4. In addition to such other authority as exists to order conditions of probation, in the case of a finding of guilt, the court may order the assessment and payment of a designated amount of restitution to a county law enforcement restitution fund established by the county commission pursuant to section 50.565. Such contribution shall not exceed three hundred dollars for any charged offense. Any restitution moneys deposited into the county law enforcement restitution fund pursuant to this section shall only be expended pursuant to the provisions of section 50.565.

5. A judge may order payment to a restitution fund only if such fund had been created by ordinance or resolution of a county of the state of Missouri prior to sentencing. A judge shall not have any direct supervisory authority or administrative control over any fund to which the judge is ordering a defendant to make payment.

6. A defendant who fails to make a payment to a county law enforcement restitution fund may not have his or her probation revoked solely for failing to make such payment unless the judge, after evidentiary hearing, makes a finding supported by a preponderance of the evidence that the defendant either willfully refused to make the payment or that the defendant willfully, intentionally, and purposefully failed to make sufficient bona fide efforts to acquire the resources to pay.

7. The court may modify or enlarge the conditions of probation at any time prior to the expiration or termination of the probation term.

Beginning January 1, 2017–Duration of probation–revocation.

559.036. 1. A term of probation commences on the day it is imposed. Multiple terms of Missouri probation, whether imposed at the same time or at different times, shall run concurrently. Terms of probation shall also run concurrently with any federal or other state jail, prison, probation or parole term for another offense to which the defendant is or becomes subject during the period, unless otherwise specified by the Missouri court.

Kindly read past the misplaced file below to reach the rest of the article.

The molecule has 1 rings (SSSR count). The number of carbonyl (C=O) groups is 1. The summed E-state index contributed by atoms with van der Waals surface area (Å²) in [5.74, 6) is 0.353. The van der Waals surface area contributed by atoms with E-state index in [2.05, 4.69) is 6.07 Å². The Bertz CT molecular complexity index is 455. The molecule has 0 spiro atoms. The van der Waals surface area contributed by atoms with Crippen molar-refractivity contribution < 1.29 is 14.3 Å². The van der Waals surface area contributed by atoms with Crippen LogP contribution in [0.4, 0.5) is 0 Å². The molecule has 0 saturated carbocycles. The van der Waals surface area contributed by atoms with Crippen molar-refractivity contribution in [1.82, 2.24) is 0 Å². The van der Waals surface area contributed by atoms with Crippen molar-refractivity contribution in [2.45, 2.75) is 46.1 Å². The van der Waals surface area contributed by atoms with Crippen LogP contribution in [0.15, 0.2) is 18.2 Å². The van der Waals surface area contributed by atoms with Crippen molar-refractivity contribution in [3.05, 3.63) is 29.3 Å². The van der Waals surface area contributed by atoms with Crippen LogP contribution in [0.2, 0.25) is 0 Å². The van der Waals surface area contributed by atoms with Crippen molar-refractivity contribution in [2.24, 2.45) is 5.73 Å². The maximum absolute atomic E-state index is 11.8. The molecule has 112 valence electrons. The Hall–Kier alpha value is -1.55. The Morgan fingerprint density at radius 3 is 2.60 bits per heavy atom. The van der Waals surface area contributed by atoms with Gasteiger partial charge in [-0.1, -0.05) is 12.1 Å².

2. The court may terminate a period of probation and discharge the defendant at any time before completion of the specific term fixed under section 559.016 if warranted by the conduct of the defendant and the ends of justice. The court may extend the term of the probation, but no more than one extension of any probation may be ordered except that the court may extend the term of probation by one additional year by order of the court if the defendant admits he or she has violated the conditions of probation or is found by the court to have violated the conditions of his or her probation. Total time on any probation term, including any extension shall not exceed the maximum term established in section 559.016. Procedures for termination, discharge and extension may be established by rule of court.

3. If the defendant violates a condition of probation at any time prior to the expiration or termination of the probation term, the court may continue him or her on the existing conditions, with or without modifying or enlarging the conditions or extending the term.

4. (1) Unless the defendant consents to the revocation of probation, if a continuation, modification, enlargement or extension is not appropriate under this section, the court shall order placement of the offender in one of the department of corrections’ one hundred twenty-day programs so long as:

(a) The underlying offense for the probation is a class D or E felony or an offense listed in chapter 579 or an offense previously listed in chapter 195; except that, the court may, upon its own motion or a motion of the prosecuting or circuit attorney, make a finding that an offender is not eligible if the underlying offense is involuntary manslaughter in the second degree, stalking in the first degree, assault in the second degree, sexual assault, rape in the second degree, domestic assault in the second degree, assault in the third degree when the victim is a special victim, statutory rape in the second degree, statutory sodomy in the second degree, deviate sexual assault, sodomy in the second degree, sexual misconduct involving a child, incest, endangering the welfare of a child in the first degree under subdivision (1) or (2) of subsection 1 of section 568.045, abuse of a child, invasion of privacy, any case in which the defendant is found guilty of a felony offense under chapter 571, or an offense of aggravated stalking or assault of a law enforcement officer in the second degree as such offenses existed prior to January 1, 2017;